Javvad Malik – Security Advocate at AlienVault
“The Cyber security industry has grown at a rapid pace and plays an ever-increasing role in the world as we know it. Influencing the daily lives of individuals, or how how businesses and governments operate. As dependencies on technology increase as well as becoming more prevalent in everyday life with the internet of things, it is important Cyber Security figures out how to secure businesses, technologies and the underlying processes without getting in the way.”
MAPPING THE COMMUNITY
We were very interested in seeing which Cyber Security and InfoSec professionals and brands were leading the online discussion, so we analysed 817K+ tweets from November 30th 2015 to January 24th 2016 mentioning the keywords “Cyber Security” OR CyberSecurity OR Infosec OR “Information Security”. We then identified the top 100 most influential brands and individuals leading the discussion on Twitter. What we discovered was a very engaged community, with much discussion between individuals and brands. Below you can see a network map of the online conversation created with our Influencer Relationship Management software (IRM). Be sure to click on the map to enjoy the full size network diagram in greater detail.
Below you can see another network map created with our Influencer Relationship Management software (IRM) showing the number 1 brand Kaspersky Lab at the centre, and the conversations to and from the different influencers in its field. If you are interested in learning more about identifying, managing and engaging with influencers click here to get in touch!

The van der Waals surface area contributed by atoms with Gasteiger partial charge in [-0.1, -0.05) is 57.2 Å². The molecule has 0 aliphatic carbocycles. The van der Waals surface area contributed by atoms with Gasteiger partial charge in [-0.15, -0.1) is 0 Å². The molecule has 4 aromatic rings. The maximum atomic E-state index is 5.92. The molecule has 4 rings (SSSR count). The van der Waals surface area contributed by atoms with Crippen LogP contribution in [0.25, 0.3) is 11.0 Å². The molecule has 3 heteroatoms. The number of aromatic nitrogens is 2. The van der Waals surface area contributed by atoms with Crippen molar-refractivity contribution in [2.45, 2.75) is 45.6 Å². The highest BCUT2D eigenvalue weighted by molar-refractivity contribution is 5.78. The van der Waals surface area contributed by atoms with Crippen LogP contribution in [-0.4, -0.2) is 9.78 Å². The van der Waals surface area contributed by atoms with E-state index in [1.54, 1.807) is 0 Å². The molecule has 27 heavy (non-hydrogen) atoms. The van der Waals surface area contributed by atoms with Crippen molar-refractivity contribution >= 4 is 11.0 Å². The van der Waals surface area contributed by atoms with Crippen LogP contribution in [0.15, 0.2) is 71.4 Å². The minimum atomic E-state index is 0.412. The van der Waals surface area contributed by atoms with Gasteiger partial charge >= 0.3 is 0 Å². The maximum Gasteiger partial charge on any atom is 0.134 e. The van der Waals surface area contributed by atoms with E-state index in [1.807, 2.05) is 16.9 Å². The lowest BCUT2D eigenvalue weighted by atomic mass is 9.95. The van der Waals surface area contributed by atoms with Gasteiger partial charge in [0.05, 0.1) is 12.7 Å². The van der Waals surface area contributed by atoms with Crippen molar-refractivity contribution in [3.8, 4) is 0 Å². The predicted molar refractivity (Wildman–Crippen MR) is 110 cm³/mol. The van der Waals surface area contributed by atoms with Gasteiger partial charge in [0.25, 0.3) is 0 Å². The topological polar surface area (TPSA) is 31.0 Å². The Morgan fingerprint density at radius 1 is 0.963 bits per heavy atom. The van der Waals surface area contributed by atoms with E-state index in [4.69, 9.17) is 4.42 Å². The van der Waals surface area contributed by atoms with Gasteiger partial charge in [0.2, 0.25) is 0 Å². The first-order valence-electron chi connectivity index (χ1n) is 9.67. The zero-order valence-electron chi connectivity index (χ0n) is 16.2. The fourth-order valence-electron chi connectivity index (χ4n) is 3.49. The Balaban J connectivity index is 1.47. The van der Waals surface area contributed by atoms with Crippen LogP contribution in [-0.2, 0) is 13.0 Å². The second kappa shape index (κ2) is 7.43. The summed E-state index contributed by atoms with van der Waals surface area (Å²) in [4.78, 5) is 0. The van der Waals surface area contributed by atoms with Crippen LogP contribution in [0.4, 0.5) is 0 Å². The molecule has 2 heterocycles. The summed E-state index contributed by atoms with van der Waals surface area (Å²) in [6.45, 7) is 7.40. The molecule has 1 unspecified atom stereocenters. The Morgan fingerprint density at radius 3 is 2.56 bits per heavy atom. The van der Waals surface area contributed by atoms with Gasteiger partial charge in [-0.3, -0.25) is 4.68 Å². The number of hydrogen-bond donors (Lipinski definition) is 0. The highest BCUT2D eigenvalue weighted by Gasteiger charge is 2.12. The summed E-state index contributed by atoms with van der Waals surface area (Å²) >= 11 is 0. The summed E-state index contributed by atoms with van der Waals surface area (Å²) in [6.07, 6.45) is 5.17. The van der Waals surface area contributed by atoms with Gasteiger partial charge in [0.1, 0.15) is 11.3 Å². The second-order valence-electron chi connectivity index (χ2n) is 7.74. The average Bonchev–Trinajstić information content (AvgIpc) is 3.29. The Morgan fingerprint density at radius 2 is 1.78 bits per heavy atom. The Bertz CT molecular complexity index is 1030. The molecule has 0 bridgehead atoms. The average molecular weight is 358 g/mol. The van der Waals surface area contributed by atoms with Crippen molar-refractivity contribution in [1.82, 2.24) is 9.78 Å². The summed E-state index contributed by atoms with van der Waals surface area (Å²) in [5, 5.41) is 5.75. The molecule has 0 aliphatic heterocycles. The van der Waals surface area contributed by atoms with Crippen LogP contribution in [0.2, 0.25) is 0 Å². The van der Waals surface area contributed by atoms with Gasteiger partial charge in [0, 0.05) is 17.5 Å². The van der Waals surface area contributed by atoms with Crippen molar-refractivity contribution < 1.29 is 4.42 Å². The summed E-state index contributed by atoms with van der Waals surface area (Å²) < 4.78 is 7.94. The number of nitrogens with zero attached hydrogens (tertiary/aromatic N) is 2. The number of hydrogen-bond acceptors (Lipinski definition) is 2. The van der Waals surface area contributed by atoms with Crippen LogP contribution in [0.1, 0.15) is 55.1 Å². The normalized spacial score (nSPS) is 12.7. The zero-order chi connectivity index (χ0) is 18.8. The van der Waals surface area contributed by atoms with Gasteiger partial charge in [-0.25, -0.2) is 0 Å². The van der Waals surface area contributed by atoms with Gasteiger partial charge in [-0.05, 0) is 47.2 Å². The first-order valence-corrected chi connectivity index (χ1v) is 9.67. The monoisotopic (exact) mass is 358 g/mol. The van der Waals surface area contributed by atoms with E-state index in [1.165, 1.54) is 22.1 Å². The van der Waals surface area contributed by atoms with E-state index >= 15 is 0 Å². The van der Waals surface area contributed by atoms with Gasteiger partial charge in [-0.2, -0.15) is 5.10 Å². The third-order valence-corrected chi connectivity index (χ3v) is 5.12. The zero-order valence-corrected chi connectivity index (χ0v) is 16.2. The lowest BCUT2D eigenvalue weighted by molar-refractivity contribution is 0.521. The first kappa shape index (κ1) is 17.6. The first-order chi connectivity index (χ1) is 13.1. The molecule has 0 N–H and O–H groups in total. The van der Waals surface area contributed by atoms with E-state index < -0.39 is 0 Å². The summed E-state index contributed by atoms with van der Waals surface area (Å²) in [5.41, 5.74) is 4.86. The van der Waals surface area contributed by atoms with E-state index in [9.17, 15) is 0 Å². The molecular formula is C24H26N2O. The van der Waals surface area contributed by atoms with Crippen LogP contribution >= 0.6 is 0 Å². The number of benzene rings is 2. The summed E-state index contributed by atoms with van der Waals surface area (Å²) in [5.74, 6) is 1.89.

Top 100 INDIVIDUALS
We looked at all the individuals engaging on Twitter to bring you a list of the top 100 most influential individuals in the Cyber Security and InfoSec industry. Be sure to hit the download now button below to download the full report.
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|Rank||Twitter Handle||Name||Company||Influencer Score|
|2||@sehnaoui||Khalil (pilgrim)||Krypton Security||43.85|
|3||@JosephSteinberg||Joseph Steinberg||Secure My Social||39.54|
|4||@hacks4pancakes||Lesley Carhart||Motorola Solutions||37.48|
|6||@thegrugq||the grugq||Independent Researcher,||32.5|
|7||@gmillard||Gavin Millard||Tenable Network Security||30.63|
|8||@jeremiahg||Jeremiah Grossman||WhiteHat Security||25.59|
|11||@neirajones||Neira Jones||Independent Advisor||22.83|
|12||@mathewjschwartz||Mathew Schwartz||Information Security Media Group||22.67|
|13||@Cyb3rOps||Florian Roth||BSK Consulting||21.53|
|16||@GrahamPenrose2||Graham Penrose||TMG Corporate Services||20.33|
|18||@evanderburg||Eric Vanderburg||Security Thinking Cap||16.99|
|21||@veorq||JP Aumasson||Kudelski Security||15.48|
|23||@geminiimatt||matthew mitchell||Independent Researcher||14.48|
|24||@0xkitty||Christina Camilleri||Bishop Fox||13.99|
|26||@matthew_d_green||Matthew Green||Johns Hopkins University||13.91|
|28||@jleyden||John Leyden||The Register||13.1|
|30||@0xUID||Anis Muslic||Freelance Security Analyst||12.29|
|31||@jesperjurcenoks||Jesper Jurcenoks||Alert Logic||12.28|